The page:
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Updates from ASCO – Results from the PALMIRA Study

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Incoming Fellows 2022

Palbociclib after progression on Palbociclib in HR-positive HER2-negative breast cancer does not show improvement in progression-free survival

 

By Dr. Malak Alharbi of Roswell Park Comprehensive Cancer Center

 

CDK4/6i plus endocrine therapy is the first-line treatment for metastatic hormone receptor-positive, HER2-negative breast cancer after showing remarkably similar Progression Free Survival (PFS) benefits in large phase 3 clinical trials. Palbociclib in the PALOMA-2 trial, ribociclib MONALEESA-2, and abemaciclib MONARCH-3 trial have shown a PFS of 24.8 months, 25.3 months, and 28.2 months respectively.

 

However, the optimal second-line treatment after disease progression remains to be determined. Sequencing non-CDK4/6i options, switching to a different CDK4/6i, or switching to another endocrine therapy while continuing the same CDK4/6i remain an area to explore.

 

In a recently published randomized phase two clinical trial (MAINTAIN), switching to a different Endocrine Therapy (ET) and ribociclib showed a PFS benefit compared to ET and placebo. The median PFS for patients on ribociclib plus ET was 5.29 months (95% CI, 3.02-8.12) compared with 2.76 months (95% CI, 2.66-3.25) with placebo and endocrine therapy (HR, 0.57; 95% CI, 0.39-0.95; P = .006). At 12 months, the PFS rates were 24.6% (95% CI, 12.5%-36.7%) with ribociclib and 7.4% (95% CI, 0.4%-14.3%) without.

 

PALbociclib Rechallenge in horMone Receptor-posItive/HER2- Negative Advanced Breast Cancer (PALMIRA) is a phase two trial evaluating the benefit of using the same CDK4/6i (palbociclib) as a backbone (maintenance therapy) while switching to another ET.  A total of 198 patients who had disease progression on first-line palbociclib plus endocrine therapy were included. Patients had to show a clinical response to palbociclib to be eligible. The study included both patients with either response or stable disease ≥24 weeks or who had progressed on a Palbociclib-based regimen in the adjuvant setting with disease progression after at least 12 months of treatment but no more than 12 months following palbociclib treatment completion. The primary endpoint was PFS, and secondary endpoints included overall response rate (ORR), clinical benefit rate (CBR), overall survival, and safety. The study was conducted between April 2019 and October 2022. At a median follow-up of 8.7 months and 155 PFS events, the median PFS was 4.2 months (95% CI 3.5–5.8) in the Palbociclib arm vs. 3.6 months (95% CI 2.7–4.2) in the placebo arm (hazard ratio 0.8, 95% CI 0.6–1.1, p=0.206). The 6-month PFS rate was 40.9% and 28.6% for Palbociclib and placebo arms, respectively. No significant differences were observed among 138 pts in ORR (6.4% vs. 2.3%) or CBR (33.0% vs. 29.5%) for palbociclib and placebo arms, respectively.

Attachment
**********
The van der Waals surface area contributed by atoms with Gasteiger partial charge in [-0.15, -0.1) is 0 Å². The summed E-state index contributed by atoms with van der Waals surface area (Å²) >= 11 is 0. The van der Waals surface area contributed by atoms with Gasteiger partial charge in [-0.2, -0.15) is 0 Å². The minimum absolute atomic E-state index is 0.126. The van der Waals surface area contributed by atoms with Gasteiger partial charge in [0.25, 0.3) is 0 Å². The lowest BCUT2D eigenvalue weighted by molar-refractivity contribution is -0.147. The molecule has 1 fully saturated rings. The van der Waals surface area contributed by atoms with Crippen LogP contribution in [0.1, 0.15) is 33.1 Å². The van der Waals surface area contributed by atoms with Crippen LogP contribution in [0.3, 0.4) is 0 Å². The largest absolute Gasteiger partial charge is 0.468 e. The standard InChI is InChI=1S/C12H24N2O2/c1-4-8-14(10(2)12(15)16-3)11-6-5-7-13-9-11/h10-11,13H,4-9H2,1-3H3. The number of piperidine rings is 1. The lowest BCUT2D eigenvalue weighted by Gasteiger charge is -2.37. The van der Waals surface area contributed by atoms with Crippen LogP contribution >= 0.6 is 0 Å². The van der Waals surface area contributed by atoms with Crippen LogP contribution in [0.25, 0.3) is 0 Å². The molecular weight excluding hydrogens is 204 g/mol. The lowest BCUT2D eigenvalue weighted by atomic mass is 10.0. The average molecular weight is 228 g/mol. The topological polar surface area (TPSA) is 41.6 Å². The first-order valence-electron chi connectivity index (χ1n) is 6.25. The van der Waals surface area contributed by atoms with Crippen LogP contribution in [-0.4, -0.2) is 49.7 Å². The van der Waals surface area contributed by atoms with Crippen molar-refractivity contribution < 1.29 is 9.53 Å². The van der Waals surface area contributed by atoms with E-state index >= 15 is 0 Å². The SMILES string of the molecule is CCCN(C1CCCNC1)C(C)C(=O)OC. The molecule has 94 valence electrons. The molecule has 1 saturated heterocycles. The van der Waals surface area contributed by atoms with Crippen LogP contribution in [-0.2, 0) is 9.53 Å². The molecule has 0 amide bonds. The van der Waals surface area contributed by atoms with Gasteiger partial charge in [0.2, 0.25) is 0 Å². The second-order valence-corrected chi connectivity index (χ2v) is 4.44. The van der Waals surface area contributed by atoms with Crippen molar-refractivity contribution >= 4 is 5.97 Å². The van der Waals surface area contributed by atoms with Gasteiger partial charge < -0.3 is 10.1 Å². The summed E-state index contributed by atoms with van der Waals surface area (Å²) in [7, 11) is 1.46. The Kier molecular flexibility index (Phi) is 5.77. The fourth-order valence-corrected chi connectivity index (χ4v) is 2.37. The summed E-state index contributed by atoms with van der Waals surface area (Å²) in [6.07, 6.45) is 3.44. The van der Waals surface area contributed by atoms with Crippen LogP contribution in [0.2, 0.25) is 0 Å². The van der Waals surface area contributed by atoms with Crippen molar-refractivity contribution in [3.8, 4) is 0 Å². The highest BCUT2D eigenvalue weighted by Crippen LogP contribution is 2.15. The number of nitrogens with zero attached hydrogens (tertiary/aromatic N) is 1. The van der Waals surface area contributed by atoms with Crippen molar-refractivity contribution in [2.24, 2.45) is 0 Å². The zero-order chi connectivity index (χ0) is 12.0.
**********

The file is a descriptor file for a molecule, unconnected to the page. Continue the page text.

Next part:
These findings are similar to those from the Palbociclib After CDK4/6i and Endocrine Therapy (PACE) 4 trial where continuation of palbociclib past disease progression did not result in a clinical benefit. PACE is a phase 2 study where patients with ER+/ HER2- metastatic breast cancer pre-treated with CDK4/6i and AI for at least six months were enrolled. A total of 220 patients were randomized 1:2:1 to fulvestrant alone (F); fulvestrant and palbociclib (F+P); or fulvestrant, palbociclib, avelumab (F+P+A).  Around 75.9% had received CDK4/6 and ET for at least 12 months. Avelumab (PDL-1 inhibitor) was added to the third arm for a synergistic effect. As shown below, adding a PDL-1 inhibitor to palbociclib resulted in a longer median free survival. However, an analysis of tissue and blood markers is still pending. PFS with F+P vs. F (median 4.6 vs. 4.8 mo; HR=1.11, 90% CI 0.79-1.55; 2-sided p=0.62). Median PFS was 8.1 mo. with F+P+A (HR=0.75 vs. F, 90% CI 0.50-1.12; 2-sided p=0.23). ORR was 7.3% (90% CI 1.5-13.0) with F, 9.0% F+P (4.5-13.5%), and 13.0% F+P+A (5.4-20.5%).

 

In conclusion, the PALMIRA study did not show a significantly improved PFS using maintenance Palbociclib while switching to another ET compared to the second line ET alone. However, biomarker analysis results may help us understand why there was no significant improvement with continuing the same CDK4/6i while switching to another ET. Finally, differences among potency of various CDK4/6i remains a question. It is worth noting that in MAINTAIN trial, around 11% of the patients initially received ribociclib, while the majority received palbociclib. Thus, switching to a different CDK4/6i affected the resistance. In addition, given the OS benefit observed with ribociclib but not with palbociclib in metastatic clinical trials also makes us wonder if all the CDK4/6 inhibitors are not the same. We eagerly await biomarker data to help us further understand this outcome disparity.

 

 

References:

 

  1. Ashai N, Swain SM. Post-CDK 4/6 Inhibitor Therapy: Current Agents and Novel Targets. Cancers. Basel. 2023 Mar 20;15(6):1855. doi: 10.3390/cancers15061855. PMID: 36980743; PMCID: PMC10046856.

 

  1. Kalinsky K, Accordino MK, Chiuzan C, Mundi PS, Sakach E, Sathe C, Ahn H, Trivedi MS, Novik Y, Tiersten A, Raptis G, Baer LN, Oh SY, Zelnak AB, Wisinski KB, Andreopoulou E, Gradishar WJ, Stringer-Reasor E, Reid SA, O’Dea A, O’Regan R, Crew KD, Hershman DL. Randomized Phase II Trial of Endocrine Therapy with or without Ribociclib after Progression on Cyclin-Dependent Kinase 4/6 Inhibition in Hormone Receptor-Positive, Human Epidermal Growth Factor Receptor 2-Negative Metastatic Breast Cancer: MAINTAIN Trial. J Clin Oncol. 2023 May 19: JCO2202392. doi: 10.1200/JCO.22.02392. Epub ahead of print. PMID: 37207300.

 

  1. https://meetings.asco.org/abstracts-presentations/219696

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